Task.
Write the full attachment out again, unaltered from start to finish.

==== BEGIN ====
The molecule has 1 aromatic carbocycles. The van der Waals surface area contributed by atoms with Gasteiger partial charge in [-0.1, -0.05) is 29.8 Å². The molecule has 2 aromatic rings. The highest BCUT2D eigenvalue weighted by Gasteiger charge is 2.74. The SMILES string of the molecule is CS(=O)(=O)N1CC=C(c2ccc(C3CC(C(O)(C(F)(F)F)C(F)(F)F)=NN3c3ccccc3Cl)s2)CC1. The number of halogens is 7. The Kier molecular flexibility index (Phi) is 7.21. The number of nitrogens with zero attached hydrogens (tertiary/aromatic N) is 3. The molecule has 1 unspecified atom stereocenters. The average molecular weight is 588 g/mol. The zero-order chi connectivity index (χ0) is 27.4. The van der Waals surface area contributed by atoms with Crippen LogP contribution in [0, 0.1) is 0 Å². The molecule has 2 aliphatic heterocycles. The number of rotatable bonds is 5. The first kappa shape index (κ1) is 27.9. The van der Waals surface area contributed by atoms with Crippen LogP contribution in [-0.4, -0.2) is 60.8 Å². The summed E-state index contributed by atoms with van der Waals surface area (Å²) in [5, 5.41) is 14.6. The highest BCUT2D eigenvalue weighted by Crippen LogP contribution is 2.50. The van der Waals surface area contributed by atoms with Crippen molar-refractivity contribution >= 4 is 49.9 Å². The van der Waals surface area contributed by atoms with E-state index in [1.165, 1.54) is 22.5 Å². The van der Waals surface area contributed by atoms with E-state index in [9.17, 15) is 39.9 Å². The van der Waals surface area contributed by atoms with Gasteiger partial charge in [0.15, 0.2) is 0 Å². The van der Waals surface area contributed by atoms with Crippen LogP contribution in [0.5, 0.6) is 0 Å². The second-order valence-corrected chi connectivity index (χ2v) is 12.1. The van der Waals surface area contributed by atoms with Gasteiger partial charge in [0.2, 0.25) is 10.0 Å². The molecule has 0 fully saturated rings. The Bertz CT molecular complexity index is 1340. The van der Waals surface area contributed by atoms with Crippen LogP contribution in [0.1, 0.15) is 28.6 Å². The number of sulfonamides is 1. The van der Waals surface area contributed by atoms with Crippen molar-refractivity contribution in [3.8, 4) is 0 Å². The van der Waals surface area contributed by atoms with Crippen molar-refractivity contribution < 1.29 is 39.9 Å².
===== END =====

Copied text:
The molecule has 1 aromatic carbocycles. The van der Waals surface area contributed by atoms with Gasteiger partial charge in [-0.1, -0.05) is 29.8 Å². The molecule has 2 aromatic rings. The highest BCUT2D eigenvalue weighted by Gasteiger charge is 2.74. The SMILES string of the molecule is CS(=O)(=O)N1CC=C(c2ccc(C3CC(C(O)(C(F)(F)F)C(F)(F)F)=NN3c3ccccc3Cl)s2)CC1. The number of halogens is 7. The Kier molecular flexibility index (Phi) is 7.21. The number of nitrogens with zero attached hydrogens (tertiary/aromatic N) is 3. The molecule has 1 unspecified atom stereocenters. The average molecular weight is 588 g/mol. The zero-order chi connectivity index (χ0) is 27.4. The van der Waals surface area contributed by atoms with Crippen LogP contribution in [0, 0.1) is 0 Å². The molecule has 2 aliphatic heterocycles. The number of rotatable bonds is 5. The first kappa shape index (κ1) is 27.9. The van der Waals surface area contributed by atoms with Crippen LogP contribution in [-0.4, -0.2) is 60.8 Å². The summed E-state index contributed by atoms with van der Waals surface area (Å²) in [5, 5.41) is 14.6. The highest BCUT2D eigenvalue weighted by Crippen LogP contribution is 2.50. The van der Waals surface area contributed by atoms with Crippen molar-refractivity contribution >= 4 is 49.9 Å². The van der Waals surface area contributed by atoms with E-state index in [1.165, 1.54) is 22.5 Å². The van der Waals surface area contributed by atoms with E-state index in [9.17, 15) is 39.9 Å². The van der Waals surface area contributed by atoms with Gasteiger partial charge in [0.15, 0.2) is 0 Å². The van der Waals surface area contributed by atoms with Crippen LogP contribution in [0.5, 0.6) is 0 Å². The second-order valence-corrected chi connectivity index (χ2v) is 12.1. The van der Waals surface area contributed by atoms with Gasteiger partial charge in [0.2, 0.25) is 10.0 Å². The molecule has 0 fully saturated rings. The Bertz CT molecular complexity index is 1340. The van der Waals surface area contributed by atoms with Crippen LogP contribution in [0.1, 0.15) is 28.6 Å². The number of sulfonamides is 1. The van der Waals surface area contributed by atoms with Crippen molar-refractivity contribution in [3.8, 4) is 0 Å². The van der Waals surface area contributed by atoms with Crippen molar-refractivity contribution < 1.29 is 39.9 Å².